But I think the most important thing I’ll take away from that workshop is a clear understanding of how technology and story come together when making great TV and film. The composition, lighting, spacing, angle and focus of a shot can tell far more than a thousand words when you’re building up your story, so when you’re filming, it’s important to know which different cameras have different advantages, and what the technical abilities of the cameras can do to help you build a scene.

Tools to Build the Story

Training Myself Up: The Canon C300

A couple of weekends ago I went on a training course to learn how to use a Canon C300. It was something I signed up for through DV Talent, the parent company of the TV job website, The Talent Manager. It was an eye-wateringly expensive course, but I had saved up and viewed it as a skills investment; I am already proficient with a DSLR 5D, but a C300 is broadcast standard – a much more complex, high quality camera. I knew that with that skill, I would stand a stronger chance of becoming a self-shooting AP in due course.

And I have to say the course was fantastic. There were only three of us, spending seven hours each day learning how to use this camera, both technically and practically. We received plenty of support and a technical reference booklet, which I know I’ll be referring to regularly in the future! In this blog, I won’t bore you with all the technical knowledge, because that’s really something you need to be shown and engage with on a practical basis, but what I will pass on is what I learned about the grammar of filming.

Let me explain what I mean by ‘grammar’. Making a film is like writing a story, but using images instead of words. So a paragraph is made up of sentences, which are made of clauses, which are made up of individual words. In a film, a scene is made up of sequences, which are made up of individual shots. So when you make a film, think about how the images you are shooting tell the story. The way a good writer tells a story defines their style; the way a good director puts together their shots defines theirs.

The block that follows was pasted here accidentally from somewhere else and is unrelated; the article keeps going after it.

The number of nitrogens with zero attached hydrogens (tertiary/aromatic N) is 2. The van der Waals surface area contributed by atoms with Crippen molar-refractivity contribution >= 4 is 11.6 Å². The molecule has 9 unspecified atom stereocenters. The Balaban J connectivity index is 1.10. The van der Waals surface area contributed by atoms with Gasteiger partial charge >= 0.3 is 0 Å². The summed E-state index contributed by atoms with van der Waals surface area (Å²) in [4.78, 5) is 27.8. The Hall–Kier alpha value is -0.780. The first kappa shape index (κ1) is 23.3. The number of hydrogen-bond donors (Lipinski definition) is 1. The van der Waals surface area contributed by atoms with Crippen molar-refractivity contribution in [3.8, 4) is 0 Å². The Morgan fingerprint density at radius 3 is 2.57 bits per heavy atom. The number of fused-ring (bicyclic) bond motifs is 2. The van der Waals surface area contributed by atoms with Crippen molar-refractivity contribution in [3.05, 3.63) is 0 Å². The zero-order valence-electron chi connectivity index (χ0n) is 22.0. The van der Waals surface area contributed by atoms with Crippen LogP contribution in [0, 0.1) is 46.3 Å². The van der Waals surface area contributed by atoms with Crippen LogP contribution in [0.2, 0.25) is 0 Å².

Take, for example, a murder mystery. Alice sat down. Her hands were shaking. What had she just seen? Could it be true? The blood, the hammer, David staring up at her, still with a faint echo of surprise in the fading twinkle of his dead eyes. She tried to drink some water but she couldn’t swallow. She didn’t want to believe it, but she knew who must have done it. And she knew that she would be next. The killer wasn’t far away…

So, imagine this as a film. You start with a mid-shot of Alice sitting down. Then a close-up of her hands shaking. A close-up of her face, emotions flitting across it. Flashback cutaways of the blood, the hammer, and David’s face. Another mid-shot of her drinking the water, drawing out to a wide of her, alone in the room, to emphasise her vulnerability. Then, to add a bit of technical knowledge to help build the mood of the film, maybe a few of the shots would be handheld and a little shaky. Maybe you would use a long lens for the close-ups to create depth of field, which makes one thing in focus but all the rest of the image blurry, and this would create a sense of tunnel vision, of concentration, drawing the eye to the one thing you want the viewer to notice.

Writing a story involves transferring the narrative of the imagination to the page, and can use narrative techniques and rhetorical devices to create a more evocative story. Film is the same, it transfers imagination to the screen and uses technical knowledge, e.g. lighting, sound, lens focus, camera angles, to create the same impression. Tech meets creativity in film, and it is crucial to have a strong understanding of both in order to create the desired effect when making a film.

Training Myself Up: The Canon C300